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Bullish on Europe, Looking at Austria, Romania: Mobius

Investors are waking up to the reality that the European Union and the euro will survive, Mark Mobius, the executive chairman of Templeton Emerging Markets Group told CNBC on Friday. He added that he was looking to invest in the region, particularly in Eastern Europe.

Mark Mobius, chairman of Templeton Asset Management Ltd., speaks during a news conference in Kuala Lumpur, Malaysia, on Tuesday, Oct. 12, 2010. Malaysia's stocks are not as cheap as other emerging markets and dividend yields are lower, Mobius said. Photographer: Goh Seng Chong/Bloomberg via Getty Images
Bloomberg
Mark Mobius, chairman of Templeton Asset Management Ltd., speaks during a news conference in Kuala Lumpur, Malaysia, on Tuesday, Oct. 12, 2010. Malaysia's stocks are not as cheap as other emerging markets and dividend yields are lower, Mobius said. Photographer: Goh Seng Chong/Bloomberg via Getty Images

"Reforms are taking place now in Europe, the effects will kick in next year, and then you're going to see a much stronger regional community," Mobius said in Singapore.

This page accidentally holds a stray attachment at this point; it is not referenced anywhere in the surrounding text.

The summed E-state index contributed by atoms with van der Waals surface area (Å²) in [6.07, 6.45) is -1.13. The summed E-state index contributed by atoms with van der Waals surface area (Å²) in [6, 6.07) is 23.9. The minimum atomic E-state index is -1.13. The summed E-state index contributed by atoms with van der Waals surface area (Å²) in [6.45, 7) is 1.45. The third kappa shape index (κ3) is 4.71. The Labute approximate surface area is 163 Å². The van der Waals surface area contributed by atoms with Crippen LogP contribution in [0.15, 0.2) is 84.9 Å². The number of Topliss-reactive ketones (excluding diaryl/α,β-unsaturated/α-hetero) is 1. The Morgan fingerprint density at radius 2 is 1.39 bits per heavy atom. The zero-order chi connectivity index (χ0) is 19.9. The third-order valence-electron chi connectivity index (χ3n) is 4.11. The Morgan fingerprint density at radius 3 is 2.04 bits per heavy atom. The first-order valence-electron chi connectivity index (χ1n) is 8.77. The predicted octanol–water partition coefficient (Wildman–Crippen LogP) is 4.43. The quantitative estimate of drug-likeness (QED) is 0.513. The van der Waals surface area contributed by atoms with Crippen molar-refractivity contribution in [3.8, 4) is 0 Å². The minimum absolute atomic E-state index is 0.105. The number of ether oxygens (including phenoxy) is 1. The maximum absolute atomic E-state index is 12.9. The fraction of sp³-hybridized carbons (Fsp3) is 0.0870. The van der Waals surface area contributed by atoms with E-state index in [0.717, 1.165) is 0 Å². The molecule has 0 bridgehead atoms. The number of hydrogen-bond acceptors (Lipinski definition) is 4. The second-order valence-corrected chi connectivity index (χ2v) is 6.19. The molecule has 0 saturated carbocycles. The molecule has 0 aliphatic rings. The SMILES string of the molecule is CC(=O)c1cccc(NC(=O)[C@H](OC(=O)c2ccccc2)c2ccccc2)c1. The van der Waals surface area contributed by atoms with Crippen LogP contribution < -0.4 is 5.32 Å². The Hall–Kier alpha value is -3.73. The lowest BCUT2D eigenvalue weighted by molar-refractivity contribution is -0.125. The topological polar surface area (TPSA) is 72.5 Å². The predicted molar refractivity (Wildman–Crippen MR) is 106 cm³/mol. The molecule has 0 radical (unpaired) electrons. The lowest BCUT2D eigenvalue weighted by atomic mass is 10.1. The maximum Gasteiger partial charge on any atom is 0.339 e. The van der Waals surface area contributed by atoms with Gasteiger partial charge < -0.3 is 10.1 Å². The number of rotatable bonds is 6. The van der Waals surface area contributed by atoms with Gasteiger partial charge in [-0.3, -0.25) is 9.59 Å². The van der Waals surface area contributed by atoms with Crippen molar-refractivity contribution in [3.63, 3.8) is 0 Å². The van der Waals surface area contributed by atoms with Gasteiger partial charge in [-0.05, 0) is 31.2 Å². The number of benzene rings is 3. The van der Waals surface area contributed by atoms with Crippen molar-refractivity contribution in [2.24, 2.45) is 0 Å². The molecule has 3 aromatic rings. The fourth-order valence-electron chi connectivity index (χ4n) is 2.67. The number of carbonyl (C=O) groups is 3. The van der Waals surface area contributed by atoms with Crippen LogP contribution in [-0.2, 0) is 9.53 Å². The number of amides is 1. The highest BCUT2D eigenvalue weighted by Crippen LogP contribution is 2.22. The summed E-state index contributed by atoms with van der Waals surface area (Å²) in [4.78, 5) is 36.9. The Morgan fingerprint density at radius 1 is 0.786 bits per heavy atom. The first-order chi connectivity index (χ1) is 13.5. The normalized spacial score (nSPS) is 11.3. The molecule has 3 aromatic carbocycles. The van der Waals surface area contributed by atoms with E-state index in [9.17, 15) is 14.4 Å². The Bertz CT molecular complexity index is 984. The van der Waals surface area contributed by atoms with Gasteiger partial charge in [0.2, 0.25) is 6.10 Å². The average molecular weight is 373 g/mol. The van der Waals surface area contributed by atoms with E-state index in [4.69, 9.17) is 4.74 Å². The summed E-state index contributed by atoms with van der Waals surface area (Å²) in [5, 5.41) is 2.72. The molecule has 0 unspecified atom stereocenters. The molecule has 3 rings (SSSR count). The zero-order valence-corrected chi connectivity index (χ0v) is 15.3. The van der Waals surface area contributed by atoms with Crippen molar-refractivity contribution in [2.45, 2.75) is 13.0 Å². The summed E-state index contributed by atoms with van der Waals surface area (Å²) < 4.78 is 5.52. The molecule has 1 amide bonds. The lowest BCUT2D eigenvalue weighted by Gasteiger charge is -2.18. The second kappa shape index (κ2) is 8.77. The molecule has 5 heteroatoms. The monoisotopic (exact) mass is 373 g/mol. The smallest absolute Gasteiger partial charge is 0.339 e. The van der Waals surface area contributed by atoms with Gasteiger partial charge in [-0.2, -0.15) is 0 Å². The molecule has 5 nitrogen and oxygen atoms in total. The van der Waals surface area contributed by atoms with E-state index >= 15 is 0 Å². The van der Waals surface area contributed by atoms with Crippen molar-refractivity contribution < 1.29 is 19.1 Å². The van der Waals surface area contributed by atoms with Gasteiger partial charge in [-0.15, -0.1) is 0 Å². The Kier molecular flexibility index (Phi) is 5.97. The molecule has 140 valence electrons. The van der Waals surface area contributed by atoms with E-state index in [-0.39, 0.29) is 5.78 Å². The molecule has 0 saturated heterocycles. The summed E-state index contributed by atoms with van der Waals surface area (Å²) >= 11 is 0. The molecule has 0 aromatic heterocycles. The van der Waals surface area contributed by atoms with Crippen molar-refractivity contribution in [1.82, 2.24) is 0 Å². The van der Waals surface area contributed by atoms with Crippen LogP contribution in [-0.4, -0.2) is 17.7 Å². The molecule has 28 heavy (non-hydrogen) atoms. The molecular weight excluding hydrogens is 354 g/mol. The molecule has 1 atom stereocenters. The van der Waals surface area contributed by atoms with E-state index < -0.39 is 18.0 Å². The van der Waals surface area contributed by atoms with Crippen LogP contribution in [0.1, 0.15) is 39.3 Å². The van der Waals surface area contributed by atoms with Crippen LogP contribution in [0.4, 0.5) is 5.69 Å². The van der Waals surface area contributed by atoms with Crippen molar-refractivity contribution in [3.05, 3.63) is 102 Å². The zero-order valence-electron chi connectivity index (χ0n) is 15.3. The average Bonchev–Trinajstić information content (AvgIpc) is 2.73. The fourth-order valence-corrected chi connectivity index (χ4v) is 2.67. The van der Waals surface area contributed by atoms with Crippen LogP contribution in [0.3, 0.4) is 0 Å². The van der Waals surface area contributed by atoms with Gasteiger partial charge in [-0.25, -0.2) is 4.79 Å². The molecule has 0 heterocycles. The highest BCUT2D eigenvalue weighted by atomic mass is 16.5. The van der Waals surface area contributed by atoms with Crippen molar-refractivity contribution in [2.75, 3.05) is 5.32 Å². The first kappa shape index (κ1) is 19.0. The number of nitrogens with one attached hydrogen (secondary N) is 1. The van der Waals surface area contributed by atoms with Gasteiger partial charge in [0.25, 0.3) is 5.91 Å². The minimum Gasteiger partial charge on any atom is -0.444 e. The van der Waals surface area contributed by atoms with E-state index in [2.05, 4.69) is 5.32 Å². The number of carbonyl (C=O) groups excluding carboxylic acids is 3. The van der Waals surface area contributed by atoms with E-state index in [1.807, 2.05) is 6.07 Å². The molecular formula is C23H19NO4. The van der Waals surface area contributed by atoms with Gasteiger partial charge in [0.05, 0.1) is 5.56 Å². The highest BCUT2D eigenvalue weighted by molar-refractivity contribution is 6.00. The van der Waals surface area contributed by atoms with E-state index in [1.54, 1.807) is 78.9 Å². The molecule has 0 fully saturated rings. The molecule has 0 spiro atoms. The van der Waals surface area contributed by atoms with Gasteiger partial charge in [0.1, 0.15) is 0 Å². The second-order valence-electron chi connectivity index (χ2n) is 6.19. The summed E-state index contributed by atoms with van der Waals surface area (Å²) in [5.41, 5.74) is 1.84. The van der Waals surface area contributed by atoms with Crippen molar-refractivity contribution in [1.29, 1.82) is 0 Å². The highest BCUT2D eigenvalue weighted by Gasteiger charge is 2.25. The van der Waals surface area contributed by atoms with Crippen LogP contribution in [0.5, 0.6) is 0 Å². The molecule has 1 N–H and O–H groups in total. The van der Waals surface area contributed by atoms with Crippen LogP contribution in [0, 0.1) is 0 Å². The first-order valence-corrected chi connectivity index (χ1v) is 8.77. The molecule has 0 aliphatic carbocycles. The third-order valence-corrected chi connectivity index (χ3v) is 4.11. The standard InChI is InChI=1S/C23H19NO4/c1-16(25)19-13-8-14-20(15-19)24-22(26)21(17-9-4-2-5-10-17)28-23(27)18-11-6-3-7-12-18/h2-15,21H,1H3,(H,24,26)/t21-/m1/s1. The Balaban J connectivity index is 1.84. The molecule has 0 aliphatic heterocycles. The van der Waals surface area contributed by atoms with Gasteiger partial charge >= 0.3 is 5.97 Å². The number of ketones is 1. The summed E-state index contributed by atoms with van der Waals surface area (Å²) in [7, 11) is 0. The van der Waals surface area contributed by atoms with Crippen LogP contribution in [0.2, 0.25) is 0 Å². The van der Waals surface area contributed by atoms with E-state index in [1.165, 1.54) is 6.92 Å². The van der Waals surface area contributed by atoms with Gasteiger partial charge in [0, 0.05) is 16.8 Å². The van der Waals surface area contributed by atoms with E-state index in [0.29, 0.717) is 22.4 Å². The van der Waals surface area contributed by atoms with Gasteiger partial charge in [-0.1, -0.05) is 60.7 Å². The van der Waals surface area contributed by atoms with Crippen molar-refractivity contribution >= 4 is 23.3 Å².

According to him, the takeover of companies in Europe by Chinese and Middle East investors was another factor that would drive a recovery in the region.

Mobius said he recently returned from Austria and Romania, where a recovery was already under way. In Austria, he said, he was looking at banks that have all their holdings in Eastern Europe.

Mobius added that he liked the Russian market given strong commodity prices and growing consumer demand. Templeton has investments in the country's oil, gas and mining sectors via their open-ended mutual funds, but the big opportunity for the future, according to Mobius, was in consumer products.

"On our private equity side we've made very good money in companies involved in retail, trade, in automobile tires, in fruit drinks and that sort of things."

Emerging Markets to Outperform

Mobius also said the increased confidence over Europe and greater liquidity would help emerging market stocks post a strong recovery in 2012.

He blamed the flood of initial public offerings (IPOs) in emerging markets during 2009 and 2010, which he said took $540 billion out of the secondary markets as the primary reason emerging market stocks suffered recently. He said a reduction in IPO activity would help these stocks rally.

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